Disruptive Technologies in Commodities

A conversation with CTRMCenter

Recently Gary Vasey at ComTech Advisory asked CTRM thought leaders about disruption within the sector. CEO Simon Piercy put his views forward. 

“We see the decentralisation of technology as a key theme over the coming years, delivered through several separate but related mechanisms. Decentralisation is a progression of factors we have seen in recent years: the adoption of AI and algorithmic trading, blockchain and related technologies such as smart contracts; and a move from monolithic to ecosystem platforms. Decentralisation becomes attractive to the commodity industry, primarily as a technology enabler, and in turn as a cost and risk reducer.

From a technology perspective, we see a greater push towards more open standards and interfaces (APIs), likely standardising on REST APIs, with GraphQL waiting in the wings. As transactional volumes increase, the need to have low overhead, low latency APIs becomes paramount.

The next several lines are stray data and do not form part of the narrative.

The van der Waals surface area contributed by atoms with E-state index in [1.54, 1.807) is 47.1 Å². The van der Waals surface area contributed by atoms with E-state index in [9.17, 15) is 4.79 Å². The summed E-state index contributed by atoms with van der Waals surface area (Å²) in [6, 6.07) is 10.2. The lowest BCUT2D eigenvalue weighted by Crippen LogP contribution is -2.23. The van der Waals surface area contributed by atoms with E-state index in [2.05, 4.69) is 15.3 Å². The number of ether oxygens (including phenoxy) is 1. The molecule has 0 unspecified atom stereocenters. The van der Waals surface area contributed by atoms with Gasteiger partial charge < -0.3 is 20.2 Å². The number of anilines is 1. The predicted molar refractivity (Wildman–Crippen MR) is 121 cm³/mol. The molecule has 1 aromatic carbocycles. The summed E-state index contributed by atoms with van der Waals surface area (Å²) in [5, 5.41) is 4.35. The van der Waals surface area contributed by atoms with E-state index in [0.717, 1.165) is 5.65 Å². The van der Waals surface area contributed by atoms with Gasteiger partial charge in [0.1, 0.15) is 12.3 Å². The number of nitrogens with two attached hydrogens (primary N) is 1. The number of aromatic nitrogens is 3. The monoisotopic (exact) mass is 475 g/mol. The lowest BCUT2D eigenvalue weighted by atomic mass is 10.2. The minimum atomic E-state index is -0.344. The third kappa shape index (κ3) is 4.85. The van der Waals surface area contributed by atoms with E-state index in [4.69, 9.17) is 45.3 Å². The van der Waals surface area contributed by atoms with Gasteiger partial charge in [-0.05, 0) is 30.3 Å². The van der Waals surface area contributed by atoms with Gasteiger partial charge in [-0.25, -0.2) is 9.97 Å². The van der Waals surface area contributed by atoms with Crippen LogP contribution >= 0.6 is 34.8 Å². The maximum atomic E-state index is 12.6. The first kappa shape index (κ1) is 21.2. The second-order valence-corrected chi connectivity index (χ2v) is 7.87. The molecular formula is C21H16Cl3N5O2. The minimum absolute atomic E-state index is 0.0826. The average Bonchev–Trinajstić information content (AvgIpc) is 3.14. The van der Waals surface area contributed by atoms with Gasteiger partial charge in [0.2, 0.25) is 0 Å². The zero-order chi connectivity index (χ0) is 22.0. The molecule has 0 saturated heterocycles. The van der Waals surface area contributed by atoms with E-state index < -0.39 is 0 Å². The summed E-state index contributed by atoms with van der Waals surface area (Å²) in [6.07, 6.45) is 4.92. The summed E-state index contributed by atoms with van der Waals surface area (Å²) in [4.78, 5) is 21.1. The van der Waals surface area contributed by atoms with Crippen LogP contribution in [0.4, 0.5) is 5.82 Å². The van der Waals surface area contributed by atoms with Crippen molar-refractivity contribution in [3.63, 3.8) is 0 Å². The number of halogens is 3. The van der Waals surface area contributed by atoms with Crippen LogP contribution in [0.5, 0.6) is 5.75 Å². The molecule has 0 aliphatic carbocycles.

Vendors not already providing cloud-native solutions will need to get on board with distributed technologies such as containerisation of deployed apps through technologies like Docker, built on orchestration platforms such as Kubernetes. Containerisation allows for rapid “right-scaling” of resources to support peaks and troughs of data throughput and processing, rather than the very costly approach of provisioning the biggest servers available, all running 24/7.

Containerisation also supports the microservices concept: small, lightweight, rapid, concise services providing a well-defined capability, built around reliability, low-latency, and low-cost. A logical development from microservices is serverless: massively scalable and reliable components that are the ultimate in services computing efficiency.

Another decentralisation push will be to promote more open-source use. Open-source hasn’t taken off within the commodities sector; vendors are maybe reluctant to commit effort to a riskier commercial model, and traders perhaps want to keep their models proprietary. There are, however, opportunities to build out standardised “plumbing” that could provide a bedrock on which components, containers, services, and microservices combine to provide a “sum of parts” solution better, faster, and cheaper than monolithic systems.

In conclusion, ecosystems of specialist vendors working together, using these newer decentralised models will offer faster, cheaper, more efficient, and more connected technology solutions to the sector.”

Read the full report here.

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